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Dictionary of Wisconsin History

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Search Results for: Keyword: 'peck'

Term: Peck, George Wilbur 1840 - 1916

Definition:

newspaperman, humorist, author, politician, governor, b. Henderson, N.Y. He moved with his parents to Wisconsin in 1843, settling in Cold Spring, Jefferson County, and later in Whitewater. In Whitewater, Peck learned the printer's trade on the Whitewater Register, and from 1855 to 1860 worked for various Wisconsin newspapers. In 1860 he purchased a half interest in the Jefferson County Republican, and remained with this newspaper until 1863. During the Civil War, he served with the 4th Wisconsin Volunteer Cavalry (1863-1866), rising to the rank of 2nd lieutenant. In 1866 he established the Ripon Representative, but soon sold the paper, and in 1868 moved to New York City. There he became for a time one of the editors of Marcus M. Pomeroy's (q.v.) Democrat. Returning to Wisconsin in 1871 Peck was co-editor (1871-1874) of Pomeroy's former newspaper, the La Crosse Democrat (restyled La Crosse Liberal Democrat, 1872-1874). In 1874 Peck established his own paper at La Crosse, Peck's Sun, and in 1878 moved it to Milwaukee. There the paper soon became known for its humorous sketches, particularly those written by Peck in the "Peck's Bad Boy" series, and in 1882 his best-known book, Peck's Bad Boy and His Pa, appeared. He was editor of the paper until 1890. With the exception of a term as chief clerk of the Democratic assembly (1874-1875), Peck participated very little in politics until elected mayor of Milwaukee in 1890 on the Democratic ticket. In 1890 he was also nominated for governor by the Democrats, and the campaign, fought out on the issue of the Bennett Law, resulted in Peck's election. Re-elected in 1892, he served as governor from Jan., 1891, to Jan., 1895. Defeated by Republican William H. Upham (q.v.) in the gubernatorial race of 1894, Peck continued to live in Milwaukee until his death. He was again an unsuccessful candidate for governor in 1904. Dict. Amer. Biog.; E. B. Usher, Wis. (8 vols., Chicago, 1914); Milwaukee Evening Wis., Apr. 17, 1916.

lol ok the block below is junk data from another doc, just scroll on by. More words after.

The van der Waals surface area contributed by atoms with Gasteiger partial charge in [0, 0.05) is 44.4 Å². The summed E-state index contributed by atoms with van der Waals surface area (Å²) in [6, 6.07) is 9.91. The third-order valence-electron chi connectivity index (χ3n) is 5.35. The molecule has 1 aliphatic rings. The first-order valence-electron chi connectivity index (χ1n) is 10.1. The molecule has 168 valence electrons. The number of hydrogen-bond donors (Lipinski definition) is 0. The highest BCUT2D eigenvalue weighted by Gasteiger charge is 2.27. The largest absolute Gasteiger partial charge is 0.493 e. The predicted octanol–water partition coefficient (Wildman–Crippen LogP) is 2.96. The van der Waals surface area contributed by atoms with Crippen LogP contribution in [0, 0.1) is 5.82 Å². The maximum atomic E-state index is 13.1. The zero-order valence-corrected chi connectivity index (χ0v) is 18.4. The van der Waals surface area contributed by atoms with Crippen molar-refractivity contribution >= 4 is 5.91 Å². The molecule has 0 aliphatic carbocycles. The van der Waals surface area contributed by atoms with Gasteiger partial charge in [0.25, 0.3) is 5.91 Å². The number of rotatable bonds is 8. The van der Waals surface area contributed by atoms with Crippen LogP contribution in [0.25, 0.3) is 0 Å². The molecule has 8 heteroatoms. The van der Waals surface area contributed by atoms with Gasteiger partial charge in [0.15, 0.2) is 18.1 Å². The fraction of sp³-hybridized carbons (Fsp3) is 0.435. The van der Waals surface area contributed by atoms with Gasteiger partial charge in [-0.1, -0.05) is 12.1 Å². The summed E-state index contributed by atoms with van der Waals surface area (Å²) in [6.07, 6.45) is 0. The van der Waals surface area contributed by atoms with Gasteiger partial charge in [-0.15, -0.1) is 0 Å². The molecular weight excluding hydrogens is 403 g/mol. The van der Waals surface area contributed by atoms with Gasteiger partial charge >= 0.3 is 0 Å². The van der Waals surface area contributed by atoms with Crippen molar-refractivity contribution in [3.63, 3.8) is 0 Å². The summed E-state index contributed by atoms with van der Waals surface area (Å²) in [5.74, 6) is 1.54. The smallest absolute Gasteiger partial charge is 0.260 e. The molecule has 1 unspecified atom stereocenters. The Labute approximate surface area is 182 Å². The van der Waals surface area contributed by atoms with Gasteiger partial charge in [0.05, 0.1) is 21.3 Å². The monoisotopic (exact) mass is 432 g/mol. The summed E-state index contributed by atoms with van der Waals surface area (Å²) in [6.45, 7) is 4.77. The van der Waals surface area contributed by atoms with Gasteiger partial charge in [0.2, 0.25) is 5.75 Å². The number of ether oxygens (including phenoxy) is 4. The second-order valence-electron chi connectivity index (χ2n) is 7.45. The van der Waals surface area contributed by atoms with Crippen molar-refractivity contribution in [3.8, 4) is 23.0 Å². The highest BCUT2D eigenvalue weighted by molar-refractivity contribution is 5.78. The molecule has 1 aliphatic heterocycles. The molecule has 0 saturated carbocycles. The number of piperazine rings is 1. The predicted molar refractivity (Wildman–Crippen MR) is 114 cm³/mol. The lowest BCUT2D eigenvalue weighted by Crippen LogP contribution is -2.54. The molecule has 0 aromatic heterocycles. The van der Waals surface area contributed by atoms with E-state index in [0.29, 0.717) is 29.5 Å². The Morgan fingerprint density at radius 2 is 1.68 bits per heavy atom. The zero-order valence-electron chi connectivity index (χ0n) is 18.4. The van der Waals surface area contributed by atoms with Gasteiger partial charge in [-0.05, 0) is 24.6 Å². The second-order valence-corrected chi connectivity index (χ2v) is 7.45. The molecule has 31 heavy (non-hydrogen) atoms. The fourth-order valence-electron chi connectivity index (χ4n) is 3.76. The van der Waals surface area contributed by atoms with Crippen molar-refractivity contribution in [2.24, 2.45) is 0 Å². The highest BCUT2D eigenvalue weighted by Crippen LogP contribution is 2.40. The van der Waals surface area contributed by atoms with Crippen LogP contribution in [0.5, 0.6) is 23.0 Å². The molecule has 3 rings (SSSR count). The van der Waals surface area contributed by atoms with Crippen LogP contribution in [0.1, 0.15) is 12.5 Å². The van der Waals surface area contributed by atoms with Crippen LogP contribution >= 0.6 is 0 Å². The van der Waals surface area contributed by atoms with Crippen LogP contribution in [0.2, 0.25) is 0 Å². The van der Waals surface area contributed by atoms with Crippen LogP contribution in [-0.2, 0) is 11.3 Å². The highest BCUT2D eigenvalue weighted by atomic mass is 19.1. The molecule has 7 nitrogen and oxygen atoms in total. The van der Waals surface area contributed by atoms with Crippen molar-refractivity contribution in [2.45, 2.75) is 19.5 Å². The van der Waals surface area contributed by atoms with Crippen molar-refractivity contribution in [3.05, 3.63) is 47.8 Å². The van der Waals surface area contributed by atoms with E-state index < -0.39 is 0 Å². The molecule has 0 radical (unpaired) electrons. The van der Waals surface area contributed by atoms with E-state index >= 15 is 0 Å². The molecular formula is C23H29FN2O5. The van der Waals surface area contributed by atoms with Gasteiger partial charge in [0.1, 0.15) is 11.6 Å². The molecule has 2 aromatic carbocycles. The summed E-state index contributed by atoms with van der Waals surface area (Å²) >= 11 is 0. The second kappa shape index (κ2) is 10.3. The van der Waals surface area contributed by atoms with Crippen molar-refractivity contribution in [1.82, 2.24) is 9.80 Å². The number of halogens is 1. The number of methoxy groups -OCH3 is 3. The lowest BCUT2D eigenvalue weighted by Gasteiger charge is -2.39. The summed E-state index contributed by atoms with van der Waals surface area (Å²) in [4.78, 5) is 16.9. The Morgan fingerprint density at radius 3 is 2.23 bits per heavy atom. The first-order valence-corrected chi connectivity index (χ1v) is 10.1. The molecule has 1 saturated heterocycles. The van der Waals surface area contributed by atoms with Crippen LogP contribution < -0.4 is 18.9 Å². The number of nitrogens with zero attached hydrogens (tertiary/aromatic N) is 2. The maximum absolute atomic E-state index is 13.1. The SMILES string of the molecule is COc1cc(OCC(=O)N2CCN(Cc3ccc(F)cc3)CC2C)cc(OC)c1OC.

View newspaper clippings at Wisconsin Local History and Biography Articles.

[Source: Dictionary of Wisconsin biography]
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